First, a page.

Inspired and Blessed by Bob Acebedo
Inspired & Blessed

Purpose, giving, and gratitude

Dec 28, 2022, 12:27 AM
Bob Acebedo

Bob Acebedo

Columnist

With no intent of belaboring the obvious, the all-embracing theme of the Christmas season is joy and happiness.

But, pray thee, do the hustle-and-bustle, gaiety, and cacophonic merrymaking ever render genuine happiness – if any?

In other words, in sober pondering, where can we find true or lasting happiness?

For many, happiness can be measured in terms of HAVING MORE – more money like winning the lottery, more property like houses or cars, more profits in a business venture, more salary from a job, more power or fame.

But psychologists aver that these cannot provide lasting or all-embracing happiness due to a phenomenon called, “hedonic adaptation.”

Hedonic adaptation is the withering feeling of happiness about something – say, a dream house or car – after having or possessing it. It is “getting used” to it, the happy feeling dies down, and the craving for more – more money, wealth, property, fame, or power – accelerates anew.

If not HAVING MORE money or wealth, fame or power, where else can we find true or lasting happiness?

There are, I like to reckon, three profound sources: Purpose, Giving, and Gratitude.

Purpose

Happiness, in Greek etymology, is “eudaimonia,” which literally means “human flourishing.” In other words, according to the ancient Greeks, happiness is but a flourishing of one’s full potential.

Similarly, the Greek word for purpose is “telos,” which the Greek philosopher Aristotle defines as the “full potential of a person,” or “supreme end of man’s endeavor.”

From this etymological perspective, hence, it can be said that happiness and purpose are undeniably correlated, that profound or lasting happiness springs from realizing or fulfilling one’s life-purpose.

Whilst, how can we find and realize our purpose?

Purpose is using our deep strength and potential to serve or benefit others. It is less about what we want than what we give.

The true nature of a human person is to relate with others. “No man is an island,” so the classic song goes. We did not come into this world alone, but through our parents and into a God-given social unit, which is our family.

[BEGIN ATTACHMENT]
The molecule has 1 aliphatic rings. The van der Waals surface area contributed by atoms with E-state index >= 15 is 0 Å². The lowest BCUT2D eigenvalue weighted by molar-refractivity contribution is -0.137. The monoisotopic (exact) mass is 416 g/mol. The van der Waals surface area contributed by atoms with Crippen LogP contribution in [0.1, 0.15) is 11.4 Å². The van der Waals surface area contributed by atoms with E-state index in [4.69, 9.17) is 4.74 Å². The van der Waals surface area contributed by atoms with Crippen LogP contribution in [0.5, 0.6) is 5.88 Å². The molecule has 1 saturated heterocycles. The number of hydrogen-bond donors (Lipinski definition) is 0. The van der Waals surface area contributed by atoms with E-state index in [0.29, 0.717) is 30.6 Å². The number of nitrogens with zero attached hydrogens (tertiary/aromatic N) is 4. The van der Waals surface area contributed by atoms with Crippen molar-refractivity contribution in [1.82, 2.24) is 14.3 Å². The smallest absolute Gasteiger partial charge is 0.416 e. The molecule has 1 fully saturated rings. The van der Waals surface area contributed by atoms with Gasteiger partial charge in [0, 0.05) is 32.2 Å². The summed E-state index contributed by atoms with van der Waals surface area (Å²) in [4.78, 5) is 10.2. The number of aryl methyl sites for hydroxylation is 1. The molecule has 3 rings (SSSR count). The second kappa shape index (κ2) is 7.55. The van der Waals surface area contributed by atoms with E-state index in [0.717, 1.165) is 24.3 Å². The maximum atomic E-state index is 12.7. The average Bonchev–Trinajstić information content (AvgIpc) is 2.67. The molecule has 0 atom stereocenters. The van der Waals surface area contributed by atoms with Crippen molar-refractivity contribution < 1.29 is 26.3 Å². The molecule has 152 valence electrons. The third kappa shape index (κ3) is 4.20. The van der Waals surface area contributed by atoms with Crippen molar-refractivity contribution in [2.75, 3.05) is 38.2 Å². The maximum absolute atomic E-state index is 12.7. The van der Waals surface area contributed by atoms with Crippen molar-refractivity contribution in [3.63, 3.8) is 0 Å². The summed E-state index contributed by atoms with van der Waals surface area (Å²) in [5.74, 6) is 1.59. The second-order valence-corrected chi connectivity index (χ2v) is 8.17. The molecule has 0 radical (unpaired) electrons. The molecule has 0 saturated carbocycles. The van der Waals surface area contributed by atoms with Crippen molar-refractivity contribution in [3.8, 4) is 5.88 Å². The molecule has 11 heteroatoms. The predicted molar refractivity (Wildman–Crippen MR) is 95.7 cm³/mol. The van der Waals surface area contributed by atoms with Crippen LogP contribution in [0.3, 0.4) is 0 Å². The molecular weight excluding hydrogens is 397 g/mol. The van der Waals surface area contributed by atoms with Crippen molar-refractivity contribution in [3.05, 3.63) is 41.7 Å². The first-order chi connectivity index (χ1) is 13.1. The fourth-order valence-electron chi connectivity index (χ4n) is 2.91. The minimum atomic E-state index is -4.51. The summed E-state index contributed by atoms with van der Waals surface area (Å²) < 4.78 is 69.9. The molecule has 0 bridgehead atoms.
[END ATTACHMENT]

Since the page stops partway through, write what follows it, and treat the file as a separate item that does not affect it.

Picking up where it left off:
Therefore, if it is human natural law that we have to relate with others, it behooves then adducing that our human purpose implies that we are meant not only for ourselves but for others, that we are meant not only being blessed but also as a blessing to others. For, truly, to serve others – as our purpose – is to benefit ourselves, to bless others is also to bless ourselves.

Giving

While our human purpose is to serve others, we too can find lasting happiness in GIVING. Verily, “happiness is not what we get, but what we give,” so goes the oft-quoted truism.

The joy of giving lasts longer than the joy of getting. From the internet I came across six reasons why giving is better or begets more joy than receiving, namely: 1) Giving helps others; 2) Giving inspires giving; 3) Giving teaches responsibility; 4) Giving cultivates self-worth; 5) Giving makes a difference; 6) Giving is easy (like sharing one’s time or lending a listening ear).

Giving is enshrined in the theological principle of love, which is the greatest of all commandments. And the greatest gift of love that we can give is ourselves, our own life, for the benefit of others and for the greater glory of God.

Gratitude

If love is the greatest of all commandments, GRATITUDE is the greatest of all virtues. Even more, the pre-Christian philosopher, Cicero, wrote that “gratitude is not only the greatest of all virtues, but the parent of all virtues.”

Hence, gratitude is a necessary consequence of love, and is inseparable from love.

Contemporary science claims that practicing gratitude can generate smooth, rhythmic heart coherence and increases dopamine in our brain, the stuff that makes us feel good.

Gratitude is a wellspring of blessing and graces. By gratefully reciprocating the goodness of God or of another person, we amplify the goodwill or blessing that we receive. As we bestow our gratefulness, it does not only please the one we are grateful to, but our gesture of gratefulness benefits ourselves or somehow comes back to us, effecting a profound or lasting happiness on our part.

In a sense, the more we are grateful, the more we will find things to be grateful for – and the happier we are.


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